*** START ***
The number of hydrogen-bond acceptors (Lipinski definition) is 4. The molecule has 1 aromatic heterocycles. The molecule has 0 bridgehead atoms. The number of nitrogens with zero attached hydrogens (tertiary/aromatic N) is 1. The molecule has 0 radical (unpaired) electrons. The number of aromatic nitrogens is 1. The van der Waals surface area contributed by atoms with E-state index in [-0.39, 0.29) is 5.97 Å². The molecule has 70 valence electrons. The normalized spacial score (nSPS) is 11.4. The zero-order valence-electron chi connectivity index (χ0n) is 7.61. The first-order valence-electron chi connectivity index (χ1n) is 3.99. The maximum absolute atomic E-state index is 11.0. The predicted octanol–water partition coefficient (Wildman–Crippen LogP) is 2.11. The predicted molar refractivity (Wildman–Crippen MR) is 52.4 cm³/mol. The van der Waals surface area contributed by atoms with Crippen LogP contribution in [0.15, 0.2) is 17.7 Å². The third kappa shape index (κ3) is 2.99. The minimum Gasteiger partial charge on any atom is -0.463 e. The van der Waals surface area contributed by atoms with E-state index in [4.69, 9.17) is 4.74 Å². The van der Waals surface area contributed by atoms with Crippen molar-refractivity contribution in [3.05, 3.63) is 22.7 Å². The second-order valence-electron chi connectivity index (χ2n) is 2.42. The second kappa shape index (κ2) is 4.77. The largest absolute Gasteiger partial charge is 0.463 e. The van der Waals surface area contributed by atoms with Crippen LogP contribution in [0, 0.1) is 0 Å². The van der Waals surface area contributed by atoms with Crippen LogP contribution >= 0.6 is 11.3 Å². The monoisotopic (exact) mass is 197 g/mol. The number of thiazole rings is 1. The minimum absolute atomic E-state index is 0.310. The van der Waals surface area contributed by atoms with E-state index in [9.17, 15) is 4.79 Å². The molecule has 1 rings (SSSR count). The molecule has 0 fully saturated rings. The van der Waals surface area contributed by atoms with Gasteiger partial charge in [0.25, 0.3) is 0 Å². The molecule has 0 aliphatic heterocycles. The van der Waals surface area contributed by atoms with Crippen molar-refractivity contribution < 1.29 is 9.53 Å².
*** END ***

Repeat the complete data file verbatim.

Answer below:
The number of hydrogen-bond acceptors (Lipinski definition) is 4. The molecule has 1 aromatic heterocycles. The molecule has 0 bridgehead atoms. The number of nitrogens with zero attached hydrogens (tertiary/aromatic N) is 1. The molecule has 0 radical (unpaired) electrons. The number of aromatic nitrogens is 1. The van der Waals surface area contributed by atoms with E-state index in [-0.39, 0.29) is 5.97 Å². The molecule has 70 valence electrons. The normalized spacial score (nSPS) is 11.4. The zero-order valence-electron chi connectivity index (χ0n) is 7.61. The first-order valence-electron chi connectivity index (χ1n) is 3.99. The maximum absolute atomic E-state index is 11.0. The predicted octanol–water partition coefficient (Wildman–Crippen LogP) is 2.11. The predicted molar refractivity (Wildman–Crippen MR) is 52.4 cm³/mol. The van der Waals surface area contributed by atoms with Crippen LogP contribution in [0.15, 0.2) is 17.7 Å². The third kappa shape index (κ3) is 2.99. The minimum Gasteiger partial charge on any atom is -0.463 e. The van der Waals surface area contributed by atoms with E-state index in [4.69, 9.17) is 4.74 Å². The van der Waals surface area contributed by atoms with Crippen molar-refractivity contribution in [3.05, 3.63) is 22.7 Å². The second-order valence-electron chi connectivity index (χ2n) is 2.42. The second kappa shape index (κ2) is 4.77. The largest absolute Gasteiger partial charge is 0.463 e. The van der Waals surface area contributed by atoms with Crippen LogP contribution in [0, 0.1) is 0 Å². The van der Waals surface area contributed by atoms with Crippen LogP contribution >= 0.6 is 11.3 Å². The monoisotopic (exact) mass is 197 g/mol. The number of thiazole rings is 1. The minimum absolute atomic E-state index is 0.310. The van der Waals surface area contributed by atoms with E-state index in [9.17, 15) is 4.79 Å². The molecule has 1 rings (SSSR count). The molecule has 0 fully saturated rings. The van der Waals surface area contributed by atoms with Gasteiger partial charge in [0.25, 0.3) is 0 Å². The molecule has 0 aliphatic heterocycles. The van der Waals surface area contributed by atoms with Crippen molar-refractivity contribution < 1.29 is 9.53 Å².